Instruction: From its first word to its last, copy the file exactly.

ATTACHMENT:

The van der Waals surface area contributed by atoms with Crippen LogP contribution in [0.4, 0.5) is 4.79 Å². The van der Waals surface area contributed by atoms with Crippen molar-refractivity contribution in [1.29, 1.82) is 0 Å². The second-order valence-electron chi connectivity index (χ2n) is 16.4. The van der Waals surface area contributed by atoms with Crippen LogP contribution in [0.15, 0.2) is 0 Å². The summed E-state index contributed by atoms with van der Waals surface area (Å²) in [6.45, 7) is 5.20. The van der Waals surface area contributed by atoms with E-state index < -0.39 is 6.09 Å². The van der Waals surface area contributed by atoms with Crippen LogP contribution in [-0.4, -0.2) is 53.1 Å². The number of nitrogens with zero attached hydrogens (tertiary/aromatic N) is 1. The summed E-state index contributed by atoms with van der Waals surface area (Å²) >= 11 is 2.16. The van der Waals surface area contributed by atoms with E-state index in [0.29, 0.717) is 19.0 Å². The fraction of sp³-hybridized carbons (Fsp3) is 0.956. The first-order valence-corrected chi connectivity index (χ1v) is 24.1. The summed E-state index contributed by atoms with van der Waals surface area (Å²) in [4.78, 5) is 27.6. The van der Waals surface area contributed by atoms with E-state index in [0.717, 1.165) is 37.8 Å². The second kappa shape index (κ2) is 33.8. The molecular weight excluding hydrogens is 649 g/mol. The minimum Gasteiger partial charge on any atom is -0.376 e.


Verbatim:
The van der Waals surface area contributed by atoms with Crippen LogP contribution in [0.4, 0.5) is 4.79 Å². The van der Waals surface area contributed by atoms with Crippen molar-refractivity contribution in [1.29, 1.82) is 0 Å². The second-order valence-electron chi connectivity index (χ2n) is 16.4. The van der Waals surface area contributed by atoms with Crippen LogP contribution in [0.15, 0.2) is 0 Å². The summed E-state index contributed by atoms with van der Waals surface area (Å²) in [6.45, 7) is 5.20. The van der Waals surface area contributed by atoms with E-state index < -0.39 is 6.09 Å². The van der Waals surface area contributed by atoms with Crippen LogP contribution in [-0.4, -0.2) is 53.1 Å². The number of nitrogens with zero attached hydrogens (tertiary/aromatic N) is 1. The summed E-state index contributed by atoms with van der Waals surface area (Å²) >= 11 is 2.16. The van der Waals surface area contributed by atoms with E-state index in [0.29, 0.717) is 19.0 Å². The fraction of sp³-hybridized carbons (Fsp3) is 0.956. The first-order valence-corrected chi connectivity index (χ1v) is 24.1. The summed E-state index contributed by atoms with van der Waals surface area (Å²) in [4.78, 5) is 27.6. The van der Waals surface area contributed by atoms with E-state index in [0.717, 1.165) is 37.8 Å². The second kappa shape index (κ2) is 33.8. The molecular weight excluding hydrogens is 649 g/mol. The minimum Gasteiger partial charge on any atom is -0.376 e.